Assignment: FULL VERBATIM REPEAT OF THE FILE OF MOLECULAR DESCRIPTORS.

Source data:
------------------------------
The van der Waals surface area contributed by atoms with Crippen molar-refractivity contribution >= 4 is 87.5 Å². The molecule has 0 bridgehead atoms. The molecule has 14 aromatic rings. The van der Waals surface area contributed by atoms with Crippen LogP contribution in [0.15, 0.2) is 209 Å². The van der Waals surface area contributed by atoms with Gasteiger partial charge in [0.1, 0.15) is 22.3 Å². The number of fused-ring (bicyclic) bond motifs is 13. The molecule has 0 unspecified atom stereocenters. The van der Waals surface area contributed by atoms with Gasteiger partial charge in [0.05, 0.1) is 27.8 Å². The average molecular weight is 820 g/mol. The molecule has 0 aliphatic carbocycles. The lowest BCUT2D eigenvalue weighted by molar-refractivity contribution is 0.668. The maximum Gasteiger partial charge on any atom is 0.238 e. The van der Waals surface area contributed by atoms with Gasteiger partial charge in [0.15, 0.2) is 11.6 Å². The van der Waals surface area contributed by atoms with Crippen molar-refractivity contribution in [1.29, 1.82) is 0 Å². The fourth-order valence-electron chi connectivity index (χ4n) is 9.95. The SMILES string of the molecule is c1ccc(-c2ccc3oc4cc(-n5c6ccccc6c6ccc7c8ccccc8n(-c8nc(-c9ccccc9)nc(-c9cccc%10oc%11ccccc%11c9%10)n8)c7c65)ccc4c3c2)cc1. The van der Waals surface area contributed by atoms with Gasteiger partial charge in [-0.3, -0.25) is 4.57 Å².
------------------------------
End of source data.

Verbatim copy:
The van der Waals surface area contributed by atoms with Crippen molar-refractivity contribution >= 4 is 87.5 Å². The molecule has 0 bridgehead atoms. The molecule has 14 aromatic rings. The van der Waals surface area contributed by atoms with Crippen LogP contribution in [0.15, 0.2) is 209 Å². The van der Waals surface area contributed by atoms with Gasteiger partial charge in [0.1, 0.15) is 22.3 Å². The number of fused-ring (bicyclic) bond motifs is 13. The molecule has 0 unspecified atom stereocenters. The van der Waals surface area contributed by atoms with Gasteiger partial charge in [0.05, 0.1) is 27.8 Å². The average molecular weight is 820 g/mol. The molecule has 0 aliphatic carbocycles. The lowest BCUT2D eigenvalue weighted by molar-refractivity contribution is 0.668. The maximum Gasteiger partial charge on any atom is 0.238 e. The van der Waals surface area contributed by atoms with Gasteiger partial charge in [0.15, 0.2) is 11.6 Å². The van der Waals surface area contributed by atoms with Crippen molar-refractivity contribution in [1.29, 1.82) is 0 Å². The fourth-order valence-electron chi connectivity index (χ4n) is 9.95. The SMILES string of the molecule is c1ccc(-c2ccc3oc4cc(-n5c6ccccc6c6ccc7c8ccccc8n(-c8nc(-c9ccccc9)nc(-c9cccc%10oc%11ccccc%11c9%10)n8)c7c65)ccc4c3c2)cc1. The van der Waals surface area contributed by atoms with Gasteiger partial charge in [-0.3, -0.25) is 4.57 Å².